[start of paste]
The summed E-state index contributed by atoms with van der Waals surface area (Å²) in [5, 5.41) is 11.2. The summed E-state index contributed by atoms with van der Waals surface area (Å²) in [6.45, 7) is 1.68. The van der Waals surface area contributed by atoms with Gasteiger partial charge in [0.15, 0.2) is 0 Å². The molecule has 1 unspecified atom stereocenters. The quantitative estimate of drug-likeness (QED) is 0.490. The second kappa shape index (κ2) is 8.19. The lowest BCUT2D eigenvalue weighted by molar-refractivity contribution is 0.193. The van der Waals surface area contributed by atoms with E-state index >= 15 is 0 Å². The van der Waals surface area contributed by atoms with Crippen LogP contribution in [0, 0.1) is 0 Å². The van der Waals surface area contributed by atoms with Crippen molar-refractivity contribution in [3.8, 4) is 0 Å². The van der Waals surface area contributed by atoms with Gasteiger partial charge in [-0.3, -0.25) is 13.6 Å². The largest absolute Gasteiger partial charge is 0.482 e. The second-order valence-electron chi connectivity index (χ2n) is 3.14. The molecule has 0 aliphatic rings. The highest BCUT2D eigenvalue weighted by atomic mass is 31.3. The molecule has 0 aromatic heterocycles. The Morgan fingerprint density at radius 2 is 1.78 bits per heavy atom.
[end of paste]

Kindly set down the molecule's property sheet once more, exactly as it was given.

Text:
The summed E-state index contributed by atoms with van der Waals surface area (Å²) in [5, 5.41) is 11.2. The summed E-state index contributed by atoms with van der Waals surface area (Å²) in [6.45, 7) is 1.68. The van der Waals surface area contributed by atoms with Gasteiger partial charge in [0.15, 0.2) is 0 Å². The molecule has 1 unspecified atom stereocenters. The quantitative estimate of drug-likeness (QED) is 0.490. The second kappa shape index (κ2) is 8.19. The lowest BCUT2D eigenvalue weighted by molar-refractivity contribution is 0.193. The van der Waals surface area contributed by atoms with E-state index >= 15 is 0 Å². The van der Waals surface area contributed by atoms with Crippen LogP contribution in [0, 0.1) is 0 Å². The van der Waals surface area contributed by atoms with Crippen molar-refractivity contribution in [3.8, 4) is 0 Å². The van der Waals surface area contributed by atoms with Gasteiger partial charge in [-0.3, -0.25) is 13.6 Å². The largest absolute Gasteiger partial charge is 0.482 e. The second-order valence-electron chi connectivity index (χ2n) is 3.14. The molecule has 0 aliphatic rings. The highest BCUT2D eigenvalue weighted by atomic mass is 31.3. The molecule has 0 aromatic heterocycles. The Morgan fingerprint density at radius 2 is 1.78 bits per heavy atom.